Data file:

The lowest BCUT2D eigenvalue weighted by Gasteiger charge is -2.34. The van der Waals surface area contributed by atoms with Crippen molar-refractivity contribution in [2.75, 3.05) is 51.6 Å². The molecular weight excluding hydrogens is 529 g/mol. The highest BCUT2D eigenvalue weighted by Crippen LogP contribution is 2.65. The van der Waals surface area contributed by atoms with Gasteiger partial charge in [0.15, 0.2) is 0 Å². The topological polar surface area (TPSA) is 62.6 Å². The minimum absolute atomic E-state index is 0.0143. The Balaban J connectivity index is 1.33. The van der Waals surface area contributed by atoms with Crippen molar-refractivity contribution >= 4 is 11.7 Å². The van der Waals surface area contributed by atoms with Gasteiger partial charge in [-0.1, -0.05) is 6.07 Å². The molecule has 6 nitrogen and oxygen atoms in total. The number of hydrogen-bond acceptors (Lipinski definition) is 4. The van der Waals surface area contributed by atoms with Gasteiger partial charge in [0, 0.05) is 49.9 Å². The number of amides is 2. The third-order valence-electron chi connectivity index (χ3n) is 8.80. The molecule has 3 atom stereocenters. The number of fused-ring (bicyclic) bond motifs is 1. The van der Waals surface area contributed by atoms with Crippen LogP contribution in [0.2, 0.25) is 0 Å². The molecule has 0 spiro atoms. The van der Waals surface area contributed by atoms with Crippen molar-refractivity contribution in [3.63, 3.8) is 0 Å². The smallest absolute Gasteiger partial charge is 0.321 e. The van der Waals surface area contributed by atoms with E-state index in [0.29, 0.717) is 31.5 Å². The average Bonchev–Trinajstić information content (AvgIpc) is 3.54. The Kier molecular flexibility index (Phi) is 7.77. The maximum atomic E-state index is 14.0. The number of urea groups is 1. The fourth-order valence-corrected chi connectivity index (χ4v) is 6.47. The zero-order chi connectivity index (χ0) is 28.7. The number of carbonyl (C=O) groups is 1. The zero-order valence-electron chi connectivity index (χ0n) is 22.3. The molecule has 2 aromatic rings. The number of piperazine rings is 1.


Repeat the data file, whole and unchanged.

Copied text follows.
The lowest BCUT2D eigenvalue weighted by Gasteiger charge is -2.34. The van der Waals surface area contributed by atoms with Crippen molar-refractivity contribution in [2.75, 3.05) is 51.6 Å². The molecular weight excluding hydrogens is 529 g/mol. The highest BCUT2D eigenvalue weighted by Crippen LogP contribution is 2.65. The van der Waals surface area contributed by atoms with Gasteiger partial charge in [0.15, 0.2) is 0 Å². The topological polar surface area (TPSA) is 62.6 Å². The minimum absolute atomic E-state index is 0.0143. The Balaban J connectivity index is 1.33. The van der Waals surface area contributed by atoms with Crippen molar-refractivity contribution >= 4 is 11.7 Å². The van der Waals surface area contributed by atoms with Gasteiger partial charge in [-0.1, -0.05) is 6.07 Å². The molecule has 6 nitrogen and oxygen atoms in total. The number of hydrogen-bond acceptors (Lipinski definition) is 4. The van der Waals surface area contributed by atoms with Gasteiger partial charge in [0, 0.05) is 49.9 Å². The number of amides is 2. The third-order valence-electron chi connectivity index (χ3n) is 8.80. The molecule has 3 atom stereocenters. The number of fused-ring (bicyclic) bond motifs is 1. The van der Waals surface area contributed by atoms with Crippen LogP contribution in [0.2, 0.25) is 0 Å². The molecule has 0 spiro atoms. The van der Waals surface area contributed by atoms with Crippen molar-refractivity contribution in [3.63, 3.8) is 0 Å². The smallest absolute Gasteiger partial charge is 0.321 e. The van der Waals surface area contributed by atoms with E-state index in [0.29, 0.717) is 31.5 Å². The average Bonchev–Trinajstić information content (AvgIpc) is 3.54. The Kier molecular flexibility index (Phi) is 7.77. The maximum atomic E-state index is 14.0. The number of urea groups is 1. The fourth-order valence-corrected chi connectivity index (χ4v) is 6.47. The zero-order chi connectivity index (χ0) is 28.7. The number of carbonyl (C=O) groups is 1. The zero-order valence-electron chi connectivity index (χ0n) is 22.3. The molecule has 2 aromatic rings. The number of piperazine rings is 1.